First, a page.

Composting Made Easy
+ tea leaves you should definitely throw in your heap.
🌱 🌱 🌱Composting is a mutually beneficial practice for the Earth and yourself, as your food scraps can add nitrogen, moisture and carbon to your planting soil that allow your plants to grow healthy and strong. Composting is one of the easiest ways to reduce your waste and pretty much everyone can do it! Whether you live in a house with a backyard or an apartment in the city, there is a method of composting for you!
3 Methods of Composting:
- If you don't have access to a yard, try vermicomposting! This method utilizes the power of worms (and their poop) and is low maintenance and inexpensive. You need lots of worms, which you can buy online, a worm bin, soil, some paper, and a proper ratio of green to brown organic waste. Combine shredded paper, soil, and just enough water to dampen everything. Put the mixture into the bin and fill the bin about three inches deep. Add your worms to the mixture and let them get used to it for a day before feeding them fruit and veggie scraps!
- If you have access to a yard, this method is the most traditional way and is best for those who don't mind being hands on. Heap composting requires organic green and brown waste to be piled in a heap and left to decompose. First, a layer of carbon rich brown materials create the base, then layers of browns and greens are added! Once the pile reaches about three feet, compost is formed quickly, as long as it’s turned every three to five days.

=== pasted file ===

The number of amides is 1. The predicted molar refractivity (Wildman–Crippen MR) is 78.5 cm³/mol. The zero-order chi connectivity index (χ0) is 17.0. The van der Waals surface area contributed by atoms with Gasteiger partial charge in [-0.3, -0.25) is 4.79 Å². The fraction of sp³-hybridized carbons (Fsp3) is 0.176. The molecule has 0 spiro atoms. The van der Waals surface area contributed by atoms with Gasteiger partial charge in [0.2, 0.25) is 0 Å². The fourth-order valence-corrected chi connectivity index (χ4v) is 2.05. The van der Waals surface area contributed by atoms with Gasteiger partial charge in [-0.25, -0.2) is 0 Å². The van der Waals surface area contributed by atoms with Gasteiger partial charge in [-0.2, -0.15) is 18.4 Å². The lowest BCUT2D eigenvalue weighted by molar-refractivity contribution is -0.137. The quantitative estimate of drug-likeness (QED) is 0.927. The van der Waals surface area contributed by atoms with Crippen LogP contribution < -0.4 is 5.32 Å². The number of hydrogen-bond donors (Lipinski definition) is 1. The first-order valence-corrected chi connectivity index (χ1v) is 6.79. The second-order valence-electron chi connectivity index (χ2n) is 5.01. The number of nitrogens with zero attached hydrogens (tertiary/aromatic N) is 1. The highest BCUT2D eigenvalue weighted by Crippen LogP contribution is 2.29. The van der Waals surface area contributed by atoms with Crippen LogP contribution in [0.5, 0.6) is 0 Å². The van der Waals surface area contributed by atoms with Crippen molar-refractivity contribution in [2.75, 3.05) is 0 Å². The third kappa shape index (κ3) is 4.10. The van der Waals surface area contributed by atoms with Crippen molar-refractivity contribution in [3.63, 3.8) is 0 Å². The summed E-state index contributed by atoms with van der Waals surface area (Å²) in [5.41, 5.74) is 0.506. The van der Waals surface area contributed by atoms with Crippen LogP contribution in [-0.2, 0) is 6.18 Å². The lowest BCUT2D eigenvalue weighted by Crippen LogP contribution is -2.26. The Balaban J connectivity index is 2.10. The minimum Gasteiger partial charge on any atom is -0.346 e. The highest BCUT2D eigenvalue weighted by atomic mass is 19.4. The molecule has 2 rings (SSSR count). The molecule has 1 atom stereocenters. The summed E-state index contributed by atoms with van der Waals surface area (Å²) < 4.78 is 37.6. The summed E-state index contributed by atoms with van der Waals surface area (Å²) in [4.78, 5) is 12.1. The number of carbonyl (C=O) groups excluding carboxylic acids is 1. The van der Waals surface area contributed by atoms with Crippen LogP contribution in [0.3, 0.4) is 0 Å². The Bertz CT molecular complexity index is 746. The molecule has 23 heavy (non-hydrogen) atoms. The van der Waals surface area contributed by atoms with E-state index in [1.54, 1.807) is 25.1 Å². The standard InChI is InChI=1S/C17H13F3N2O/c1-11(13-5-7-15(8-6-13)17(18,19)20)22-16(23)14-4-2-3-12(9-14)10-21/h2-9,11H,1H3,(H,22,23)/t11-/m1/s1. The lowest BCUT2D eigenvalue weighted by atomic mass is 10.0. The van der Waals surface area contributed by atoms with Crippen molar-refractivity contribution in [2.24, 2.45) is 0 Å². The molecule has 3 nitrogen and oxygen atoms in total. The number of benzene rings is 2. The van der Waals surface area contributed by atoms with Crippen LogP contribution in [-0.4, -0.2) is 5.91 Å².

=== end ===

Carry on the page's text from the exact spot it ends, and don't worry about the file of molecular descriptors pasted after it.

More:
- For those that are on the go with busy lives, investing in a countertop composter is a great option! These bins are usually made with airtight lids and activated charcoal filters to trap odors. Just add your fruit and veggie scraps, coffee grounds, egg shells, tea leaves, and even house plant trimmings to the container, then dump your scraps into a larger compost pile or bin outside. You also can bury your decomposed scraps under your garden or incorporate into your soil.
Did you know that composting tea leaves is incredibly beneficial for your plants?
Tea leaves are rich in nitrogen, carbon and oxygen! Decomposing tea leaves aid in moisture retention, weed suppression and of course, nourish plants. Not to mention, tea leaves are superfood for worms!
If you don't have a compost pile, but still want to do good for Mother Earth, simply spread brewed tea leaves directly on the ground around the base of acid loving plants like roses, fruit trees, vegetables, and pines!
Recommended Teas To Compost:
Horchata is blended with cinnamon, which aids in keeping the bad plant-like organisms out of your heap.
Genmaicha is blended with rice kernels! Rice is a great moisture retainer, and will add that essential moisture element to your heap.
White Peach is blended with peaches, which fall into the high-nitrogen category of compostable materials.